25    And again, verily I say unto you, the earth abideth [present tense] the law of a celestial kingdom, for it filleth the measure of its creation, and transgresseth not the law—
26    Wherefore, it [the earth] shall be sanctified; yea, notwithstanding it shall die, it shall be quickened again, and shall abide the power by which it is quickened, and the righteous shall inherit it. [all future tense]
27    For notwithstanding they die, they also shall rise again [future tense], a spiritual [resurrected] body.
28    They who are [present tense] of a celestial spirit shall receive [future tense] the same body which was [past tense] a natural body; even ye shall receive [future tense] your bodies, and your glory shall be [future tense] that glory by which your bodies are [present tense] quickened.
29    Ye who are quickened [present tense] by a portion of the celestial glory shall then receive [future tense] of the same, even a fulness.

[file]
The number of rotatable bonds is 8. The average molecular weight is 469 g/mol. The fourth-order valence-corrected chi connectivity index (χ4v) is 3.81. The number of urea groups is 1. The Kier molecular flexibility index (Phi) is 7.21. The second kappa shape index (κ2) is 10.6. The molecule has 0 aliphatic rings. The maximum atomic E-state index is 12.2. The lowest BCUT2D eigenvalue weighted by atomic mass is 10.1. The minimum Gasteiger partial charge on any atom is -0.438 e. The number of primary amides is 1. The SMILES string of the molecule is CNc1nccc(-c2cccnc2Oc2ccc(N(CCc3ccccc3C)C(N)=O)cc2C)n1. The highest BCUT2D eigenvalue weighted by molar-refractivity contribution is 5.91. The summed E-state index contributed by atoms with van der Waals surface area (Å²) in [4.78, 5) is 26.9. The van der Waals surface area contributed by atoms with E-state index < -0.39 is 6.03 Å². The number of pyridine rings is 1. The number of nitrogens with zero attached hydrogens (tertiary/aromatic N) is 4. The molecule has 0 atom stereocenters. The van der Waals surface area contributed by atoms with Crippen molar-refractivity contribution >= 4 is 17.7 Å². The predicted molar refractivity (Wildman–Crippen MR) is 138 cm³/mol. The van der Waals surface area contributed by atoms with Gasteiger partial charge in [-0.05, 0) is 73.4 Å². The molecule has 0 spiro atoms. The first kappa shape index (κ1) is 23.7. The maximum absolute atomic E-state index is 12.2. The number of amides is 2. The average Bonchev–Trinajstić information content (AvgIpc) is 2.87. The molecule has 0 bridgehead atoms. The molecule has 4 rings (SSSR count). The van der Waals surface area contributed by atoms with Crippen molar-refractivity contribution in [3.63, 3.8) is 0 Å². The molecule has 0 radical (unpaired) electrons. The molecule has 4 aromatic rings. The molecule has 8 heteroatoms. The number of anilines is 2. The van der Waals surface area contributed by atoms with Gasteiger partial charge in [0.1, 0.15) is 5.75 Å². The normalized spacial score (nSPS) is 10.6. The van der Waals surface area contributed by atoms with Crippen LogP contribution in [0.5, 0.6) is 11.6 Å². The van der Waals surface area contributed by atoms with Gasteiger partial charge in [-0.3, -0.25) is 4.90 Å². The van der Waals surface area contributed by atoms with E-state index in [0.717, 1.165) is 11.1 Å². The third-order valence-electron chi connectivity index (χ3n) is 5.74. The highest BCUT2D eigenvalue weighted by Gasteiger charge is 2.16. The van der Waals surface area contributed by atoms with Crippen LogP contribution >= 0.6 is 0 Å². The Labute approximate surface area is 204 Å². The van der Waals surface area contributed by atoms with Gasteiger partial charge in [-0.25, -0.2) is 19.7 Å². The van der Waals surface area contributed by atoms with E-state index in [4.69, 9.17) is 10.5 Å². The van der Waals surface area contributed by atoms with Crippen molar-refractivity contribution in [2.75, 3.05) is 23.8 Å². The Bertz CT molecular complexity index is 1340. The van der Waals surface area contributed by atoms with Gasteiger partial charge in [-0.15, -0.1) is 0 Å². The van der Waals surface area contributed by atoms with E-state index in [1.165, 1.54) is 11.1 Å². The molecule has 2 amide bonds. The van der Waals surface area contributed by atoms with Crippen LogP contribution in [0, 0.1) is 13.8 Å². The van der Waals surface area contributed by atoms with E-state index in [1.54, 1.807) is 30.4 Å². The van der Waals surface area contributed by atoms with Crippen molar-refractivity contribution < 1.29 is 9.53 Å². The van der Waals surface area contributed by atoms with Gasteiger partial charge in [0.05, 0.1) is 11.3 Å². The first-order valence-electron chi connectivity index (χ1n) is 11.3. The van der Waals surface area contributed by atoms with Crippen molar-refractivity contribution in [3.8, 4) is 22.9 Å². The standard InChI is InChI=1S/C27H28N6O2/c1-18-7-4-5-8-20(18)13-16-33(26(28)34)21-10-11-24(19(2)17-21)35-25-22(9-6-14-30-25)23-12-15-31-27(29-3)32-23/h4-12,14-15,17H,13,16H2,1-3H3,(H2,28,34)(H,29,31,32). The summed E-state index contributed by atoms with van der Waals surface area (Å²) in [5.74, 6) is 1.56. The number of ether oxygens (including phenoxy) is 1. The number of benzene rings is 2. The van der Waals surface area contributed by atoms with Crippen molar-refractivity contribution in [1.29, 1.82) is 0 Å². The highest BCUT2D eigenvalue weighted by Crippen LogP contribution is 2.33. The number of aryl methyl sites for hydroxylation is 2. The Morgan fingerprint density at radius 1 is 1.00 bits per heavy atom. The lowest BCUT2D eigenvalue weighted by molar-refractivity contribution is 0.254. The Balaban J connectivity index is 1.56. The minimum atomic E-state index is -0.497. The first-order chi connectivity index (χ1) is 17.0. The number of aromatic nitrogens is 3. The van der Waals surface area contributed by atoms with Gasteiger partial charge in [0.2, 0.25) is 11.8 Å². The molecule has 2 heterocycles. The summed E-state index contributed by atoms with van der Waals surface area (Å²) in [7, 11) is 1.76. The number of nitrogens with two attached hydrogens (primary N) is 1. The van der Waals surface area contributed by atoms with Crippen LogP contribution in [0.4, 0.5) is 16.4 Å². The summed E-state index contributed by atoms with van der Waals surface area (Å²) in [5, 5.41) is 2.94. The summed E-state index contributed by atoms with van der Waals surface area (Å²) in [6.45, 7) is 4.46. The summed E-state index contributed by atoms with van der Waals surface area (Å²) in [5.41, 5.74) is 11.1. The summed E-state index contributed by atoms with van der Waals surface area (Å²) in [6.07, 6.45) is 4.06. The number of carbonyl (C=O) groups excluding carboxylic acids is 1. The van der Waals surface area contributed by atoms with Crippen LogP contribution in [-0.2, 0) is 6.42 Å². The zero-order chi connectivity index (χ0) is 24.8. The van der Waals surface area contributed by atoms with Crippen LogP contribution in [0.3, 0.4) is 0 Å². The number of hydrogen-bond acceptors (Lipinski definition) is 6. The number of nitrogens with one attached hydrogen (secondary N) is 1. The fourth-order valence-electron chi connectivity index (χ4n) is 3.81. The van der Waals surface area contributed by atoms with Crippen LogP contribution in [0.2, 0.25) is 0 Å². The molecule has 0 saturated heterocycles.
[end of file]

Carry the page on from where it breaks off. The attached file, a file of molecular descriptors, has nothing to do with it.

30    And they who are [present tense] quickened by a portion of the terrestrial glory shall then receive [future tense] of the same, even a fulness.
31    And also they who are quickened by a portion of the telestial glory shall then receive of the same, even a fulness.
32    And they who remain shall also be quickened; nevertheless, they shall return again to their own place, to enjoy that which they are willing to receive, because they were not willing to enjoy that which they might have received.
33    For what doth it profit a man if a gift is bestowed upon him, and he receive not the gift? Behold, he rejoices not in that which is given unto him, neither rejoices in him who is the giver of the gift.